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Syncrude's oil sands plant at Mildred Lake north of Fort McMurray, Ata.

The Premier of Alberta is staking the province's fiscal health on surging growth in the oil sands, betting that bitumen royalties will more than double in five years despite uncertainty about energy prices.

Production of oil sands bitumen is set to climb sharply in the coming years, as energy giants spend billions to build new projects and tap the province's vast reserves. The growing revenue from bitumen royalties will help replace natural gas revenue, and support the government's expanded spending while warding off new taxes.

Bitumen royalties will reach $9.916-billion in 2014-15, more than double the forecast for 2011-12, according to the province's budget released Thursday. In total, non-renewable resource revenue, which includes cash from land sales, will hit $15.971-billion by 2014-15, the government said.

The oil sands boom is in full swing, as companies rush to complete projects and capture strong prices for crude oil.

But Alison Redford's oil-based budget is a gamble, since factors beyond the new Premier's control could thwart her plans.

"The big one is obviously the pace of development. If companies decide to scale down, that's going to be a big impact," said

Justin Bouchard, an analyst at Raymond James in Calgary. "If oil prices go down, then companies get cold feet, then development slows. That is kind of a double-whammy."

The provincial government is forecasting both healthy oil prices and expanded production, but should either of those pillars wobble, the bitumen budget may need to be revamped. Oil companies are pumping out as much crude as they can, but the ability to ship it to refineries will become strained if planned new pipeline capacity doesn't overcome political regulator obstacles. Ample supplies of oil from Canadian producers is currently weighing on the price they can fetch.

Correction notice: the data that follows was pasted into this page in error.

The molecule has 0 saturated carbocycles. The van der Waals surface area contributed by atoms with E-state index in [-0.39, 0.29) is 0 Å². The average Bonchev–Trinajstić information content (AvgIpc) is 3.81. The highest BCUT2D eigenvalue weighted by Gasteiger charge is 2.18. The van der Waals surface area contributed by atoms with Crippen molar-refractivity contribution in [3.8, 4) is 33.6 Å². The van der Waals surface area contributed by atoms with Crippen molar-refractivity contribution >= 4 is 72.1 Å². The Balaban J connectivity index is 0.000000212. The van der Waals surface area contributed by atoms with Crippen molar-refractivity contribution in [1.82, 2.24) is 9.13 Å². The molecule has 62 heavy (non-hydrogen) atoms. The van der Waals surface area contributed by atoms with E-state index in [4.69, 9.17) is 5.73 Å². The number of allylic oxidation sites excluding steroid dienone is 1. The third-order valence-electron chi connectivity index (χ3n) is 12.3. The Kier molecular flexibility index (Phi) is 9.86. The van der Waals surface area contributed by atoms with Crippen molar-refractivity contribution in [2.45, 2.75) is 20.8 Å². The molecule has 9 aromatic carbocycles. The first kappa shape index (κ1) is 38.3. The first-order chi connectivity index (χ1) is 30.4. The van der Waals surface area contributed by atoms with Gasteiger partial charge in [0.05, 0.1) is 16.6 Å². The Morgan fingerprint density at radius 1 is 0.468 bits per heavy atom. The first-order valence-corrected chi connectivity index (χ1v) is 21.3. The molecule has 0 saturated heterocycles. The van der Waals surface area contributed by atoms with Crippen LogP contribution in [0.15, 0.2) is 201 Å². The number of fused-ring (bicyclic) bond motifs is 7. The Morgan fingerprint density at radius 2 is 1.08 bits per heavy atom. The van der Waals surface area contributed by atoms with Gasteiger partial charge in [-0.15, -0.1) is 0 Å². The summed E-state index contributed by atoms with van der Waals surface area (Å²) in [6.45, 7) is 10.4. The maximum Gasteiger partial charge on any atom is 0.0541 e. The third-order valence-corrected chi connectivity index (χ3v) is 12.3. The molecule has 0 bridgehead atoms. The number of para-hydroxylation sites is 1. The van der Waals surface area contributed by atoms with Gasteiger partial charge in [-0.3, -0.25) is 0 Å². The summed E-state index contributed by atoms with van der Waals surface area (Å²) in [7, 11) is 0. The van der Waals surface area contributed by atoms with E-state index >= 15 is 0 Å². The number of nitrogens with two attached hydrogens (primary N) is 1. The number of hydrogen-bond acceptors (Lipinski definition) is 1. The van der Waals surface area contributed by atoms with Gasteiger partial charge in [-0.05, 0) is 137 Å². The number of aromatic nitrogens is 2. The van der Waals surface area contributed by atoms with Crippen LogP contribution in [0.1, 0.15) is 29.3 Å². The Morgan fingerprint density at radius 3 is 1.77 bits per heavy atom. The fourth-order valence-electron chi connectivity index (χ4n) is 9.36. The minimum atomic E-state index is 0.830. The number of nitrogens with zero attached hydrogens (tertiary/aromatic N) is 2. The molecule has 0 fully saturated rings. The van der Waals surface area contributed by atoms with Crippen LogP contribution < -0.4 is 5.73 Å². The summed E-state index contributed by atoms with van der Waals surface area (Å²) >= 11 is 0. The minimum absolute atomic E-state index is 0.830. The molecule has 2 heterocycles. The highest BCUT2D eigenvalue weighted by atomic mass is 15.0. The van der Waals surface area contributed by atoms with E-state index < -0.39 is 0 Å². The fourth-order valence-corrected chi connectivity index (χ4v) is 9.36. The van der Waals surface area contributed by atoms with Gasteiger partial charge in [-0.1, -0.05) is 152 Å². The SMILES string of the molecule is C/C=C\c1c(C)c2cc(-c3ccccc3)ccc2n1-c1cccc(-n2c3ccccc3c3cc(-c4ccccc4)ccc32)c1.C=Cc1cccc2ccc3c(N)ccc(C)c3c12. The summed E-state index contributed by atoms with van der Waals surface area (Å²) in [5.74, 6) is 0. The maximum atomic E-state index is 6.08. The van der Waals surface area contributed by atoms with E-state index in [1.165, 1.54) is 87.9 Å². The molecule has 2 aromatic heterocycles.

Alberta predicts it will pocket $4.355-billion in bitumen royalties in 2011-12, $5.653-billion in 2012-13, $7.617-billion the following fiscal year, and $9.916-billion in 2014-15. The royalty bonanza comes as relatively new oil sands projects hit a key milestone, triggering higher royalty rates. As companies pay off their capital investments, they must pay more to the province's coffers, and a slew of projects will soon pass this marker. Further, the province expects bitumen production to climb by 14 per cent in 2012-13, 8 per cent in 2013-14, and 8.8 per cent in 2014-15, the budget said.

The province was sideswiped in recent budgets as the price of natural gas plummeted. The same volatility rattles the oil market. For example, bitumen sold for about $70 a barrel about three weeks ago, and now trades for about $50 a barrel, Mr. Bouchard noted.

And because commodity prices are difficult to predict, royalty projections vary greatly. The Canadian Energy Research Institute, for example, believes oil sands royalties will be worth $5.398-billion in 2012, $6.68-billion in 2013, $8.237-billion in 2014, and $11.102-billion in 2015.

ARC Financial Corp., on the other hand, is much cooler on royalties. It estimates Alberta will pocket $5-billion in oil sands royalties in 2012, $5.36-billion in 2013, $5.62-billion in 2014, and $5.87-billion the year after that.

The Tories, who are expected to call an April election, predict a barrel of oil will be worth an average of $96.25 (U.S.) a barrel in 2011-12, then climb to $99.25 per barrel in 2012-13, $106.25 a barrel in the following fiscal year, and hit $108.25 a barrel in 2014-15. These forecasts are "slightly less" than the average industry estimates the government examined when formulating its budget, and higher than the average of all private predictions, the government said. The government expects natural gas to trade for $3.11 per gigajoule in 2011-12, $3 the following year, $3.50 in 2013-14, and $4.25 in 2014-15, well above current levels.

Alberta expects to spend $41.1-billion in 2012, with revenue totalling $40.3-billion in 2012.

Despite bullish predictions, Alberta's ruling party acknowledges the dangers of counting on bitumen.

"We all recognize that we are too reliant on non-renewable resource revenue. We saw what happens when we had the dip [in commodity prices]" Ron Liepert, Alberta's Finance Minister, told reporters Thursday. "We now see what potentially can happen as our industry strengthens."

With files from reporter Nathan VanderKlippe in Calgary